Apple and the 6502

Apr 10 21

Apple and the 6502

Paul Weinstein

This April marks the 45th anniversary of Apple Inc.’s founding in 1976.1 A short time later, Apple’s first product, the Apple I was released. Apple’s first two products, the Apple I and Apple II2, were based on a microprocessor that was developed and released by MOS Technology in 1975. 

The MOS Technology 65023 is an 8-bit microprocessor originally designed by a team of former Motorola engineers, led by Chuck Peddle. The 6502 design is essentially a simplified version of the Motorola 6800, but was initially priced far less than the 6800 and the Intel 8080. The lower price point sparked a series of home computer projects, including the Apple I and II.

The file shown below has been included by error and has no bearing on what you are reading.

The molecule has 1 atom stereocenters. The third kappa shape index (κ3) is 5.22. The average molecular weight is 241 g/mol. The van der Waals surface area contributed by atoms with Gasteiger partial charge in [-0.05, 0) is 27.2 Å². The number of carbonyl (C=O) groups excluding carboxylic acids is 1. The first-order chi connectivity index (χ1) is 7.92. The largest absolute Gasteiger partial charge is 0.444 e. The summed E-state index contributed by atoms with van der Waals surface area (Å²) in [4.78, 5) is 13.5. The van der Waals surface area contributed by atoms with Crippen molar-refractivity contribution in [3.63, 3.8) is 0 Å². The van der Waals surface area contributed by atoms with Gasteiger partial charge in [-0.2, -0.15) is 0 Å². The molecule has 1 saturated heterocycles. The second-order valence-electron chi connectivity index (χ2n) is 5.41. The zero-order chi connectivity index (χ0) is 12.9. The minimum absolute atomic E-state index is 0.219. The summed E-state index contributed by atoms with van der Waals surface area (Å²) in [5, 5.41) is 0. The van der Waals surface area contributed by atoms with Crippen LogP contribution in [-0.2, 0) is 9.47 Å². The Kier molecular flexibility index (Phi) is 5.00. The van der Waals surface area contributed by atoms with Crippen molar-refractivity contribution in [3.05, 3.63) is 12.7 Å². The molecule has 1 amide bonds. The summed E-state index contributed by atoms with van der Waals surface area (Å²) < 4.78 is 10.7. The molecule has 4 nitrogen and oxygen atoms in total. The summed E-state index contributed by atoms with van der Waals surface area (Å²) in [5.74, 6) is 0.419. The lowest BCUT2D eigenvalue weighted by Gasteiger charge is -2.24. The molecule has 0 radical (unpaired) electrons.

Recently, while surfing the web, I came across the website of an artist who creates works using reclaimed microprocessors, which presented me with an idea to create something of my own.

After some scavenging, I picked up a silicon wafer containing unfinished 6502 processors as well as finished processor pulled from a defunct system. Both the wafer and the chip are from Rockwell International, which manufactured the 6502 under license from Commodore in the 1980s.4

So how did my homemade “museum display” turn out? Judge for yourself:

A MOS 6502 Processor and its Progeny from r/vintagecomputing

1 Originally incorporated as Apple Computer Company on April 1st, 1976.

2 The first Apple II model was released in 1977.

3 “Sixty-five-oh-two”

4 Soon after the 6502’s introduction, MOS Technology was purchased outright by Commodore International, who continued to sell the microprocessor and licenses to other manufacturers while also incorporating it in their own line of products starting with the KIM-1 (1976) and the Commodore PET. (1977)